To build the new Stream, company leaders started by re-energizing the company with a new mission statement, colors and other things designed to give the company its spirit back. The work was done by Portmann and two key executives no consultants involved.
“We literally rebranded, remissioned, reimaged, remessaged the entire company, and we did that within the first 90 days,” Portmann says. “We called it the new Stream, and our whole mantra was, let’s put the spirit back in.”
Portmann’s goals after that were to create new processes to make sure that no matter where in the world a call was answered, it would be handled the same way, mostly in terms of the attitude of the person handling the call. One large client, Portmann says, has calls answered at 12 call centers around the globe, and Stream needs to handle all of those the same way.
“Wherever you go in the globe, if Stream is the one doing the support, it’s the exact same support model, whether it’s India or France or Italy or Spain or Germany or Canada or the U.S.,” Portmann says.
Stream created a list of 18 specific behaviors and practices it wants to see modeled in those who answer phone calls. The company looks for those behaviors during the hiring process but also spends considerable time and energy on ongoing training on those behaviors.
Managers listen in on calls and give feedback to employees, focusing on those traits. Also, Stream requires each of its 24 call centers in 14 countries to spend 15 minutes every week discussing one of the core behaviors the company wants to see in employees, and employees are invited to share experiences as to how they’ve implemented the behavior on the job.
After standardizing the way the company handles calls, Portmann began thinking of ways to differentiate Stream from its competitors. With some 4,500 companies offering tech support services, Portmann wanted a way to draw companies to Stream and help the company grow.
One avenue that’s helping Stream bond to its existing customers and lure new ones is a program Portmann calls “The Voice of the Support Professional.” Once a year, she asks all of the agents in the call centers what feedback they would give to their clients about their products. Those comments are passed back to the client for evaluation.
“It’s so cool,” Portmann says. “The clients now say, ‘When are you going to do the Voice of the Support Professional? We’re going to fly people in for that.’ If you think about it, we talk to their most important constituent every day, and that’s their customer.”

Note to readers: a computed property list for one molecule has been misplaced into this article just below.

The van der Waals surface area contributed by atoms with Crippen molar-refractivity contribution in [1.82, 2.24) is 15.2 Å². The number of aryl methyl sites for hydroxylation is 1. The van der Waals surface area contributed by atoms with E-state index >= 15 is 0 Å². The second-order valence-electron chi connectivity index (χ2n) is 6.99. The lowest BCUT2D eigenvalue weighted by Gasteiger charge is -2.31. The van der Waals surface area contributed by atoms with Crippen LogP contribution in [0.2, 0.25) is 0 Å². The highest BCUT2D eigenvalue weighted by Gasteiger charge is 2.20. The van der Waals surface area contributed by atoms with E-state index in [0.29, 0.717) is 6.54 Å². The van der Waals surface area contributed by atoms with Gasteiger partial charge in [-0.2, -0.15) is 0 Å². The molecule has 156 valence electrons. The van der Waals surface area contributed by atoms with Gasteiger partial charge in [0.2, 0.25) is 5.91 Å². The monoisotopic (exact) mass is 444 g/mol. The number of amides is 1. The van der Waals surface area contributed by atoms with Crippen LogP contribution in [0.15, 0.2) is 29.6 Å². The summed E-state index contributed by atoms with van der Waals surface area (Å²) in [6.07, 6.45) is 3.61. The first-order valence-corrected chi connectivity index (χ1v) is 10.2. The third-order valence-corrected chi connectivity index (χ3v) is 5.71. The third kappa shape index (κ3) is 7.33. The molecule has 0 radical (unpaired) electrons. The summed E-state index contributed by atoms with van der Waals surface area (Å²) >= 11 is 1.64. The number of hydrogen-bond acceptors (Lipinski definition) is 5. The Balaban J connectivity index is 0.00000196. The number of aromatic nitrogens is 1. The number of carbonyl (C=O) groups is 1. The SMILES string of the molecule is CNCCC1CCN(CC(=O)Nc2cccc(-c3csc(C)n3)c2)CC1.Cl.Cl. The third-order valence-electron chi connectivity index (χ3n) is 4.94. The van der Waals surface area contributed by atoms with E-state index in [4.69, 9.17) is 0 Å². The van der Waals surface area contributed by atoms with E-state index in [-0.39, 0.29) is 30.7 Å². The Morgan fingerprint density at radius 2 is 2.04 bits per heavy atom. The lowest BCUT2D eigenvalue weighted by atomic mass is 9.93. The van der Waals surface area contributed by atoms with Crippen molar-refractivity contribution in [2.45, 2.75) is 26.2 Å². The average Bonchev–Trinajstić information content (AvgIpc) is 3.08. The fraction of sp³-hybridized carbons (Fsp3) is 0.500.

Another strategy is a program called RGM, or Revenue Generation Management. Portmann says it is changing the way her clients are thinking about their tech support operations.
“When you call for help, you come into my store,” Portmann says. “We have programs, at the end of any technical support call or customer service call that cross-sell, upsell or pitch something that might generate revenue. ... It has transformed the call center from an expense to a revenue-generating channel.”
The program also generates revenue for Stream.
“Americans love to buy,” says Portmann. “It works better with the Americans than anyone in the U.K. We’ve done correlation of the data, and customer satisfaction is higher when I ask you to buy something. It’s amazing.”
For the future, Portmann sees chat support growing, even more so than e-mail support, as chat is instantaneous. Right now, chat and e-mail support comprise about 15 percent of the company’s business.
“It’s starting to get its own rhythm,” Portmann says. “We are literally starting to staff chat like we do voice. ... I think there will be continuous movement in chat.”
Portmann’s proactive strategies are working. In 2004, before the merger with Stream, ECE had about 1,500 people employees and $70 million in revenue. Today, Stream projects 2006 revenue of $400 million and 12,000 employees. Portmann anticipates revenue growth of 20 percent a year as the company hones its focus, bonds with clients and uses new tools to bring in new technology-related clients.
Asked for five-year revenue goals, Portmann says that’s too far down the road to project in the technology business. But she’s always looking for growth opportunities, both through new clients and through buying other call centers.
“The additional opportunity for us is expansion into geographic markets and finding better, faster, cheaper ways to do things so that we can eke out higher levels of profitability,” Portmann says.
How to contact: Stream, www.stream.com